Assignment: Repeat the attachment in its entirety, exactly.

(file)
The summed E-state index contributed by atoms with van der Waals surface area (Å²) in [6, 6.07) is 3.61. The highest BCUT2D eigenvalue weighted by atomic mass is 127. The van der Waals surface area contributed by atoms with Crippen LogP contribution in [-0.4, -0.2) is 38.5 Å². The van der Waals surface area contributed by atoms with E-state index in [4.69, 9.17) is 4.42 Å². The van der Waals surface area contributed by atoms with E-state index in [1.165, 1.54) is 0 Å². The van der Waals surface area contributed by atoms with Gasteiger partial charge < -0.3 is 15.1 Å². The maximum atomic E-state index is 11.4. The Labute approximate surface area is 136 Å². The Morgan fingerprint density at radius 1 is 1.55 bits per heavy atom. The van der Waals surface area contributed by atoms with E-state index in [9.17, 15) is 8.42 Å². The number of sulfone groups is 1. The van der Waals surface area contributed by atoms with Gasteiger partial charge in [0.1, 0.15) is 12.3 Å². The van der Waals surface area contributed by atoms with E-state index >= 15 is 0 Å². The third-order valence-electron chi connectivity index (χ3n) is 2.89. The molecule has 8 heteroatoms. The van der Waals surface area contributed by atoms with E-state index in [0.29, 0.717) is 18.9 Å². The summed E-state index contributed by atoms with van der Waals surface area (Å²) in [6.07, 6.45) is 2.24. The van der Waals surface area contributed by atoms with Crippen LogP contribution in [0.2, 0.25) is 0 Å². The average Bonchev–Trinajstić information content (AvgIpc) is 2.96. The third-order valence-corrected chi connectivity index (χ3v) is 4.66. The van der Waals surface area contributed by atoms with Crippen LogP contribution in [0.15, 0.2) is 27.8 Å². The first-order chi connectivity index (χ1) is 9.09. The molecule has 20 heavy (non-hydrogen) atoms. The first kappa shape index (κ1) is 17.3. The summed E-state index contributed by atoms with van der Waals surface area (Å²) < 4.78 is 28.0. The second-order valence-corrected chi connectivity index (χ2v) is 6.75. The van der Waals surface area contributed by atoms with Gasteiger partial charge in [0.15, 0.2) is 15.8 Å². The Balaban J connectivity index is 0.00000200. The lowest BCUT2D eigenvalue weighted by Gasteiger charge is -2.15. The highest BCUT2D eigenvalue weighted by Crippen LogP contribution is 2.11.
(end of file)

The summed E-state index contributed by atoms with van der Waals surface area (Å²) in [6, 6.07) is 3.61. The highest BCUT2D eigenvalue weighted by atomic mass is 127. The van der Waals surface area contributed by atoms with Crippen LogP contribution in [-0.4, -0.2) is 38.5 Å². The van der Waals surface area contributed by atoms with E-state index in [4.69, 9.17) is 4.42 Å². The van der Waals surface area contributed by atoms with E-state index in [1.165, 1.54) is 0 Å². The van der Waals surface area contributed by atoms with Gasteiger partial charge < -0.3 is 15.1 Å². The maximum atomic E-state index is 11.4. The Labute approximate surface area is 136 Å². The Morgan fingerprint density at radius 1 is 1.55 bits per heavy atom. The van der Waals surface area contributed by atoms with E-state index in [9.17, 15) is 8.42 Å². The number of sulfone groups is 1. The van der Waals surface area contributed by atoms with Gasteiger partial charge in [0.1, 0.15) is 12.3 Å². The van der Waals surface area contributed by atoms with E-state index >= 15 is 0 Å². The third-order valence-electron chi connectivity index (χ3n) is 2.89. The molecule has 8 heteroatoms. The van der Waals surface area contributed by atoms with E-state index in [0.29, 0.717) is 18.9 Å². The summed E-state index contributed by atoms with van der Waals surface area (Å²) in [6.07, 6.45) is 2.24. The van der Waals surface area contributed by atoms with Crippen LogP contribution in [0.2, 0.25) is 0 Å². The average Bonchev–Trinajstić information content (AvgIpc) is 2.96. The third-order valence-corrected chi connectivity index (χ3v) is 4.66. The van der Waals surface area contributed by atoms with Crippen LogP contribution in [0.15, 0.2) is 27.8 Å². The first-order chi connectivity index (χ1) is 9.09. The molecule has 20 heavy (non-hydrogen) atoms. The first kappa shape index (κ1) is 17.3. The summed E-state index contributed by atoms with van der Waals surface area (Å²) < 4.78 is 28.0. The second-order valence-corrected chi connectivity index (χ2v) is 6.75. The van der Waals surface area contributed by atoms with Gasteiger partial charge in [0.15, 0.2) is 15.8 Å². The Balaban J connectivity index is 0.00000200. The lowest BCUT2D eigenvalue weighted by Gasteiger charge is -2.15. The highest BCUT2D eigenvalue weighted by Crippen LogP contribution is 2.11.